Figure 4: Criss-cross touch patterns for different chargers.

Filtering charger noise can be achieved with a combination of anti-alias filter and high panel scan rate.  Without anti-alias filter, low panel scan rate (low f) will repeat the charger noise harmonics every f/2 in the frequency spectrum, increasing the chance of the noise bands creeping into the signal band (< 20Hz) .  Higher panel scan rate will help separate the alias more, but is quickly limited by computational resource to process the touch map.


Figure 4: Charger noise manifests as raised columns.

If charger noise is unaddressed, it can manifest itself as raised columns in row-first panel scans, as is shown in Figure 4.  Often the amplitude can exceed the threshold used to detect touches.  For this reason, many touch controllers on the market today implement more sophisticated dynamic thresholds, or apply morphology filters to detect parabolic shapes generated by real touches.

Lastly, devices such as induction cook tops and LED lights can emit EMI strong enough to impact touch sensing.  Normally, EMI from external sources can be mitigated with shielding.  On portable devices like a smart phone, this is done by enclosing the phone with conductive cover.  Some place a metallic plate in the back of the phone case; others construct the phone with metallic casing altogether.  This way, when the phone is held, the user grounds the case, providing a path for the EMI energy to dissipate.  But if the phone is placed on a table insulated from the earth ground, the EMI has to be dealt with another way.  Similarly the internal flex ribbons need to be shielded and placed with trace running orthogonally to other nearby ribbon cables to minimize cross-coupling.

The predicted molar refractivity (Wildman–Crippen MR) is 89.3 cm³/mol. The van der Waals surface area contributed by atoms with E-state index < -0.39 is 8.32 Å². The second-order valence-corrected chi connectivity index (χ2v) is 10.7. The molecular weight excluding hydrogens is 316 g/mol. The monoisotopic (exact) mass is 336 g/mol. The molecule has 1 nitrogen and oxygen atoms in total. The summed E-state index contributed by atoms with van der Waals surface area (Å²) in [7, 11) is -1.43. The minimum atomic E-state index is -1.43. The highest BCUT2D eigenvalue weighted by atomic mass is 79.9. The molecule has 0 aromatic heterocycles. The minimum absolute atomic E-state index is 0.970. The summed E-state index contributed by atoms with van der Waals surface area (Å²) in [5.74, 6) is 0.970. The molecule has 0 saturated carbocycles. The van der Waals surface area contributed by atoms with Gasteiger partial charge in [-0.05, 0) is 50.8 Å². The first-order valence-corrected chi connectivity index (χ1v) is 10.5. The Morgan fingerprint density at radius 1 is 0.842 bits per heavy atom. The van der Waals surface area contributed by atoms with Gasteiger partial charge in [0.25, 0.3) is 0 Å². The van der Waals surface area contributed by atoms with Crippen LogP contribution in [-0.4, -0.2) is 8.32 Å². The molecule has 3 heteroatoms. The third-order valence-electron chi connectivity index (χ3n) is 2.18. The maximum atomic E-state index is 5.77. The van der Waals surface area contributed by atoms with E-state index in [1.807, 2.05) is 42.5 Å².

Given that EMI and charger noise are both common-mode noise, a great way to eliminate the noise is to apply differential sampling, so that the noise is eliminated at the source.

Extracting Touches


Figure 5: Parabolic interpolation.